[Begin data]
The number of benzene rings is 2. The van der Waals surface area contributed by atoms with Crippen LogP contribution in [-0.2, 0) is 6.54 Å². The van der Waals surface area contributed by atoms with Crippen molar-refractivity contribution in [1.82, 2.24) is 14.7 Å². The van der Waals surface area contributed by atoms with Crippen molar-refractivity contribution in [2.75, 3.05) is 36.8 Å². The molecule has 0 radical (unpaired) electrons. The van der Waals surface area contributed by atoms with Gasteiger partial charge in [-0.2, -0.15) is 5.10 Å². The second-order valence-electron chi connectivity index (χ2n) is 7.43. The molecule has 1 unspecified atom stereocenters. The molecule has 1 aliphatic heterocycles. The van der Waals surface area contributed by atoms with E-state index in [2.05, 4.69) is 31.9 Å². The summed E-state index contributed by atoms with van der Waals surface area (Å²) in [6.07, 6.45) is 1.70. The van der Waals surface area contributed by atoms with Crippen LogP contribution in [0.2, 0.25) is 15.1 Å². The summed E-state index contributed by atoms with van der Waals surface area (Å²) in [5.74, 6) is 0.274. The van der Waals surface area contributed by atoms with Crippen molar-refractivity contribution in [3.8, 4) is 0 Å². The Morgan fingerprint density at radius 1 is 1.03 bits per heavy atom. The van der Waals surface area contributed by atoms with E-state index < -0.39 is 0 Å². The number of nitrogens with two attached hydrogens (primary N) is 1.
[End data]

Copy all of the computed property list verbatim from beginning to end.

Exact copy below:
The number of benzene rings is 2. The van der Waals surface area contributed by atoms with Crippen LogP contribution in [-0.2, 0) is 6.54 Å². The van der Waals surface area contributed by atoms with Crippen molar-refractivity contribution in [1.82, 2.24) is 14.7 Å². The van der Waals surface area contributed by atoms with Crippen molar-refractivity contribution in [2.75, 3.05) is 36.8 Å². The molecule has 0 radical (unpaired) electrons. The van der Waals surface area contributed by atoms with Gasteiger partial charge in [-0.2, -0.15) is 5.10 Å². The second-order valence-electron chi connectivity index (χ2n) is 7.43. The molecule has 1 unspecified atom stereocenters. The molecule has 1 aliphatic heterocycles. The van der Waals surface area contributed by atoms with E-state index in [2.05, 4.69) is 31.9 Å². The summed E-state index contributed by atoms with van der Waals surface area (Å²) in [6.07, 6.45) is 1.70. The van der Waals surface area contributed by atoms with Crippen LogP contribution in [0.2, 0.25) is 15.1 Å². The summed E-state index contributed by atoms with van der Waals surface area (Å²) in [5.74, 6) is 0.274. The van der Waals surface area contributed by atoms with Crippen molar-refractivity contribution in [3.8, 4) is 0 Å². The Morgan fingerprint density at radius 1 is 1.03 bits per heavy atom. The van der Waals surface area contributed by atoms with E-state index < -0.39 is 0 Å². The number of nitrogens with two attached hydrogens (primary N) is 1.